Phobia
11-21-2012, 10:31 PM
By 2100 I will have ascended far enough up the political ladder to have some stroke. I will use some of those devices teedubya talks about to order up massive glaciers to cool the planet. I got this.

cdcox
11-21-2012, 10:34 PM
No I don't. I simply looked this up before under climate science showing the warming and cooling periods in Europe where people did better, had more food and suffered less than during a cooling period. I don't remember the source. I did see studies on Oregon Petition institute which your side claims is malarky.



Stay with me here. The climate that we would call "normal" during our life time is near ideal for crops. If it gets colder, such as was recorded for the little ice age period in medieval Europe (I assume that is what your are talking abut when you mention cooling periods), people are going to do worse. That time period included the "year without a summer". That is a pretty strong indication that crops will not do well that year. Now, if things get warmer than the ideal conditions it doesn't mean things are going to get better.

For example I just baked a pumpkin pie. I baked it at 350 F. The pie baked better at 350 F than it would have at 300 F. Does that mean I should bake it at 400F?

It just make no sense to compare conditions when it is colder than normal to conditions when it is hotter than normal.




Uhm, I said trees grow more. That's on the OPI pages somewhere with diagrams.

I take it you didn't read those economic reports on what happened as to who caused what.

You did not say "trees" in your initial post about the "benefits" of climate change:

A warmer climate benefits mankind more than a cooler climate. Longer growing seasons and less fuel to heat homes. I'll take it.

You mentioned a longer growing season and that it would benefit mankind. That points to food crops.

KILLER_CLOWN
11-21-2012, 10:54 PM
2100 will come and go, and nothing unusual will be detected. Rinse and repeat the scare tactics, give me your money and all will be well.

Direckshun
11-22-2012, 08:30 AM
In the meantime, nobody has really remarked about deforestation leading to dramatically higher levels of carbon in the atmosphere. I don't have the stats handy, but that's gotta be one of the leading causes I assume.

I'd like to see any support for this.

Not that I disagree with it, but I'm holding off agreeing before I see more information.

BucEyedPea
11-22-2012, 08:53 AM
You did not say "trees" in your initial post about the "benefits" of climate change:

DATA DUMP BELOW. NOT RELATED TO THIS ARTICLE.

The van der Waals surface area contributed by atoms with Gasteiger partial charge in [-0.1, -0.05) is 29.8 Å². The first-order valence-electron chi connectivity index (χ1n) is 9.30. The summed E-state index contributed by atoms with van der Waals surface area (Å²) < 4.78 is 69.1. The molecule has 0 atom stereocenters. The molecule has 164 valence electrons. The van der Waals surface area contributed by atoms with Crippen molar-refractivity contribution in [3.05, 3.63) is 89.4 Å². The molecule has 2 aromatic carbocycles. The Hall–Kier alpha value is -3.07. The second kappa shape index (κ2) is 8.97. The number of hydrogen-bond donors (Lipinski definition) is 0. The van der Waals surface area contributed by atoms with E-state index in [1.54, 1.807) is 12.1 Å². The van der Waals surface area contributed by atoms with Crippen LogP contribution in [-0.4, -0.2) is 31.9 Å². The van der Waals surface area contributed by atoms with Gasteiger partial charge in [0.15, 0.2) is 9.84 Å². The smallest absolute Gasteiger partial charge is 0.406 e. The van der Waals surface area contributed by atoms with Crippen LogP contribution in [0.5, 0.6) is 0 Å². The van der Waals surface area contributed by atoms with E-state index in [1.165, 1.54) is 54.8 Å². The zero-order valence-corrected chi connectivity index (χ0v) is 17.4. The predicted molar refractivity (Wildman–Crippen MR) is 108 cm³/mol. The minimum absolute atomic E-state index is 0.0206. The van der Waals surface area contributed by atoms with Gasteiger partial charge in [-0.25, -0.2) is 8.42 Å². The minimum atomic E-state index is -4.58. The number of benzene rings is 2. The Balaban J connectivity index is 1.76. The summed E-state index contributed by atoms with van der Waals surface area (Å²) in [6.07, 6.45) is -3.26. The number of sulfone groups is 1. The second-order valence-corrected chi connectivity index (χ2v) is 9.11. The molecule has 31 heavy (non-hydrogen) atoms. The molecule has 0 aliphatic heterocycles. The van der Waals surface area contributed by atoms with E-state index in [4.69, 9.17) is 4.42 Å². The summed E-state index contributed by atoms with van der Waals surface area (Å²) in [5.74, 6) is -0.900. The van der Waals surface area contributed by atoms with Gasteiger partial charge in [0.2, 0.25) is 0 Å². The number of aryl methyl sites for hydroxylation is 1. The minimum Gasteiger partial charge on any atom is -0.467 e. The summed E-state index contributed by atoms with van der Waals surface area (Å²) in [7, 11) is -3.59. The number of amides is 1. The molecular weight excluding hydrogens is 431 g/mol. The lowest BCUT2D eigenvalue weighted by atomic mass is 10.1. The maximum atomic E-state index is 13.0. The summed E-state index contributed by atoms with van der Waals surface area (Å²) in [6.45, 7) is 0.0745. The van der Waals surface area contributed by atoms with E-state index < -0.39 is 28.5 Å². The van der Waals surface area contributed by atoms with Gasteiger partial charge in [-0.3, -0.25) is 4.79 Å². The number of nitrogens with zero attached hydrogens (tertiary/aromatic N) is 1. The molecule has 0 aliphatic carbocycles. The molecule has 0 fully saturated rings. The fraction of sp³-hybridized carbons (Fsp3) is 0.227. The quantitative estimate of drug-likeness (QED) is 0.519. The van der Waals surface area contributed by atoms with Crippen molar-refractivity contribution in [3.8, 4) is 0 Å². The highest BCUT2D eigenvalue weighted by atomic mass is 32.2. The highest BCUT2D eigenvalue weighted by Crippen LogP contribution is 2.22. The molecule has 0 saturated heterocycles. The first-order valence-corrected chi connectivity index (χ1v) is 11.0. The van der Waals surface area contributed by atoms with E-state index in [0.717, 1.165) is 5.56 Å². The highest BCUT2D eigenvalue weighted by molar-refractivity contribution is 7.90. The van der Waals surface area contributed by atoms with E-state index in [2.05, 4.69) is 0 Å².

You're using a straw man argument here. My initial post was #40 which said nothing about anything growing "fast."

Let's retrace the sequence:

Post #40
Me: Longer growing seasons and less fuel to heat homes.

Post #47
Me:In fact, trees, something environmentalist love to see grow more. I don't recall reading about many trees when glaciers covered us.

Post #48
You: After that we can look at the fact grain crops don't produce as much grain when they grow fast (lower yield). And weeds and pests thrive under warmer conditions. But let's deal with precipitation first.

You mentioned a longer growing season and that it would benefit mankind. That points to food crops.
Here's where you're using a strawman argument (a logical fallacy)—I didn't say crops would "grow fast," but that the "growing season was longer." You added in the word "fast." If the growing season is longer, they'd have more time to grow.

You are essentially using strawman arguments. Ya' know erecting another argument I did not make, in order to refute it because a different argument is easier to refute than the one made. I said trees grow more. I said nothing about fast anywhere. Yet, you're asking me to stay with you? You just want to reframe the argument to claim you countered it.

BucEyedPea
11-22-2012, 08:56 AM
cdcox,
FYI you are correct about that warming period being in medieval times. I thought it was, but hadn't read it in a long time and wasn't sure. I don't remember details over time, but the general idea. So I took it out because I didn't have time to check it. I also had seen the counter argument from your side on it before too.

BucEyedPea
11-22-2012, 08:58 AM
Oh and cdox, another benefit is that we can all go swimming at the North Pole. Developers and erect resorts and Santa can wear swimming trunks.

cdcox
11-22-2012, 08:58 AM
In the meantime, nobody has really remarked about deforestation leading to dramatically higher levels of carbon in the atmosphere. I don't have the stats handy, but that's gotta be one of the leading causes I assume.

deforestation: 1.5 Pg of carbon/year

fossil fuels: 6 to 8 Pg of carbon/year

So 1/4 or less.

http://globecarboncycle.unh.edu/CarbonCycleBackground.pdf

BucEyedPea
11-22-2012, 09:01 AM
deforestation: 1.5 Pg of carbon/year

fossil fuels: 6 to 8 Pg of carbon/year

So 1/4 or less.

http://globecarboncycle.unh.edu/CarbonCycleBackground.pdf

You realize that America has more trees now than in the middlish of the 19th century, right?